Ethics Observations As An Ex-FBI Agent Is Sentenced To Four Years in Prison For Leaking Documents To The News Media

From the Times story:

By the time Terry J. Albury arrived in Minneapolis in 2012, about 11 years after he went to work for the F.B.I., he had grown increasingly convinced that agents were abusing their powers and discriminating against racial and religious minorities as they hunted for potential terrorists.

The son of an Ethiopian political refugee, Mr. Albury was the only African-American field agent assigned to a counterterrorism squad that scrutinized Minnesota’s Somali-American community. There, according to his lawyer, he became disillusioned about “widespread racist and xenophobic sentiments” in the bureau and “discriminatory practices and policies he observed and implemented.”

In 2016, Mr. Albury began photographing secret documents that described F.B.I. powers to recruit potential informants and identify potential extremists. On Thursday, he was sentenced to four years in prison after pleading guilty last year to unauthorized disclosures of national security secrets for sending several of the documents to The Intercept, which published the files with a series titled “The F.B.I.’s Secret Rules.”

Observations:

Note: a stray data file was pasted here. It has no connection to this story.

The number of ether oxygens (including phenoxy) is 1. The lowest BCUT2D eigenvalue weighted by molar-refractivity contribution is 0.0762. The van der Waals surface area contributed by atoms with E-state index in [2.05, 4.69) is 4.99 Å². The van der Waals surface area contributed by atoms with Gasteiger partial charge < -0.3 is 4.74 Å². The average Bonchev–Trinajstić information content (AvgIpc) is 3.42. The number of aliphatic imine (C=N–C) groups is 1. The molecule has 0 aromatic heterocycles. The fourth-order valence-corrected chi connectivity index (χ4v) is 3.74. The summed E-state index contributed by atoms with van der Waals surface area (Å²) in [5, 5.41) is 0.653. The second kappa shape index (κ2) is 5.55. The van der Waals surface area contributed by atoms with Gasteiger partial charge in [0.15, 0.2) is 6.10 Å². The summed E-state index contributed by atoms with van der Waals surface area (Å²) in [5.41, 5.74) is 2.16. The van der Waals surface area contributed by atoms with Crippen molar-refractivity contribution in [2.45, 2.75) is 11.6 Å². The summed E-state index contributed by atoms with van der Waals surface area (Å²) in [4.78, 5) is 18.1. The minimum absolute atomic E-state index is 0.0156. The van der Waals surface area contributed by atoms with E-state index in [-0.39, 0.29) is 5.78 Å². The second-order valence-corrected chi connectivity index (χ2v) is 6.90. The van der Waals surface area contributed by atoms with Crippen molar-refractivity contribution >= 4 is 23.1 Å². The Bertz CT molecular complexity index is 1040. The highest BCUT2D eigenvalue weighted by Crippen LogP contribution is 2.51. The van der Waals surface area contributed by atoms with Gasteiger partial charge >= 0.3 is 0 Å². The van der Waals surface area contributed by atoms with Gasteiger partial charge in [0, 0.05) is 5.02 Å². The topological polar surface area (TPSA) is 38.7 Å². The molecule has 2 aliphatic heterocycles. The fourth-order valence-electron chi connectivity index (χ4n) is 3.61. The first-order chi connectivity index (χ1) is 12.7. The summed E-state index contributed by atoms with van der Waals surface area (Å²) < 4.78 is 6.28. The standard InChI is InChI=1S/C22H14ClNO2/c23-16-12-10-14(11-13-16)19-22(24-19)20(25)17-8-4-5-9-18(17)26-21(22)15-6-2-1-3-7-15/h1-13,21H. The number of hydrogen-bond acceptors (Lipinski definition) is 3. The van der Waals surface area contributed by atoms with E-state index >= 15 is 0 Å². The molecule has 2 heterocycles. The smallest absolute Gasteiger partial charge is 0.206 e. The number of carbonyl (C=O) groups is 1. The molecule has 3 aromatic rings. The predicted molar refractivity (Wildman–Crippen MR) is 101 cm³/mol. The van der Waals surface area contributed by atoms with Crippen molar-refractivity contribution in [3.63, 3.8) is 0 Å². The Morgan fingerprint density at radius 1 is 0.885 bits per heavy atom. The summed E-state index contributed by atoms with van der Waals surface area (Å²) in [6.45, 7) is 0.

1. GOOD!

2. Whether Albury’s perceptions of discrimination were accurate or not, they were not excuses for breaking the law.

3. He has been described as a whistleblower. A genuine whistleblower identifies himself or herself while bringing misconduct to the attention of authorities and the public. Albury was a spy, a betrayer and a coward.

4. At his sentencing, Albury said that he apologized to his former F.B.I. colleagues and said he had been “motivated to act by perceived injustices.  “I truly wanted to make a difference and never intended to put anyone in danger,” he said. Bad acts are not justified by good motives, the road to Hell is paved with good intentions, the ends do not justify the means, and two wrongs don’t make a right. Albury could have primed his ethical alarms with the oldest and hoariest ethics cliches imaginable.